From Humanitarian Needs to Border Control: Norwegian Media Narratives on Migration and Conceptions of Justice

Espen D. H. Olsen and Ragnhild Grønning explore different narratives on migration in Norwegian newspapers in a new article in the International Spectator. 

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Abstract

Migration is a topic that has frequently been present in political debates and the mass media in recent years, especially following the European and EU migration and refugee crisis. Newspaper debates in Norway presented different narratives with different conceptions of global justice. Migration is by definition a cross-border issue that has a direct effect on the interests of states as well as individuals, therefore the question of global justice is highly relevant. Three core media narratives were present: the humanitarian, the statist, and the EU integration narrative, which particularly highlights Norway as an integrated non-member of the EU. In the humanitarian narrative, a notion of impartiality of universal individual rights was prevalent, while in the statist narrative and to some extent in the EU integration narrative, a territorial and state-oriented conception of justice as non-domination was visible. Concerns about human rights were prevalent mainly in matters far away from Norway, but less so when the so-called migration crisis hit Norway directly.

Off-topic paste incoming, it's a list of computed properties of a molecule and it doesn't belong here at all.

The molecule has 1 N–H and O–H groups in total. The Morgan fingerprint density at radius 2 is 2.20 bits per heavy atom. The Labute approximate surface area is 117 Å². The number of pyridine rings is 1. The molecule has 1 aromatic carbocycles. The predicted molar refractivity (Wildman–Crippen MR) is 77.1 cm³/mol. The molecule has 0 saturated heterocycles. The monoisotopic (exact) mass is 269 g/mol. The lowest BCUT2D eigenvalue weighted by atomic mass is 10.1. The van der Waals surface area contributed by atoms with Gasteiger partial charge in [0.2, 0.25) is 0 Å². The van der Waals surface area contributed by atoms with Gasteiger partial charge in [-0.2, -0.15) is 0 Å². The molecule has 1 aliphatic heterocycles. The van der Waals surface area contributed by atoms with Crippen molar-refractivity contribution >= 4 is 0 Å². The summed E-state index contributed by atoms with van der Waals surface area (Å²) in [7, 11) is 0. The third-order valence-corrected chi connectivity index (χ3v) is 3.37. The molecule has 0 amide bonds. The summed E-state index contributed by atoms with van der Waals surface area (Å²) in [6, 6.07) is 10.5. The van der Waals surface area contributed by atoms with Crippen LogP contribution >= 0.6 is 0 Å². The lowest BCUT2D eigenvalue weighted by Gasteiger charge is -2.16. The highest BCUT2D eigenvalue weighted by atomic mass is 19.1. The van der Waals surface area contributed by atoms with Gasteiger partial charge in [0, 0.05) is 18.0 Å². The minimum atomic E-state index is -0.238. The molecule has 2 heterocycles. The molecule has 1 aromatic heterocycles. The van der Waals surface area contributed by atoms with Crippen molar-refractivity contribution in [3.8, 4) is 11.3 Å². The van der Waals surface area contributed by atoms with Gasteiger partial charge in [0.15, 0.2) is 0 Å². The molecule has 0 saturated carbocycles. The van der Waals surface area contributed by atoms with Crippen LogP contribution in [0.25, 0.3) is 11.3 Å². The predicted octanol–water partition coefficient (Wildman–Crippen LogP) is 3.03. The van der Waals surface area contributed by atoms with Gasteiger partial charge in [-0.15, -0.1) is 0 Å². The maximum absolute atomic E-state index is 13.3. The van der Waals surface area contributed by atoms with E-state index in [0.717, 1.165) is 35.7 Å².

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From Humanitarian Needs to Border Control: Norwegian Media Narratives on Migration and Conceptions of Justice

Espen D. H. Olsen and Ragnhild Grønning

The International Spectator - Italian Journal of International Affairs, vol 54., issue 3, pp. 90-106.

DOI: https://doi.org/10.1080/03932729.2019.1641364 

Published Oct. 2, 2019 12:25 PM - Last modified Oct. 2, 2019 1:34 PM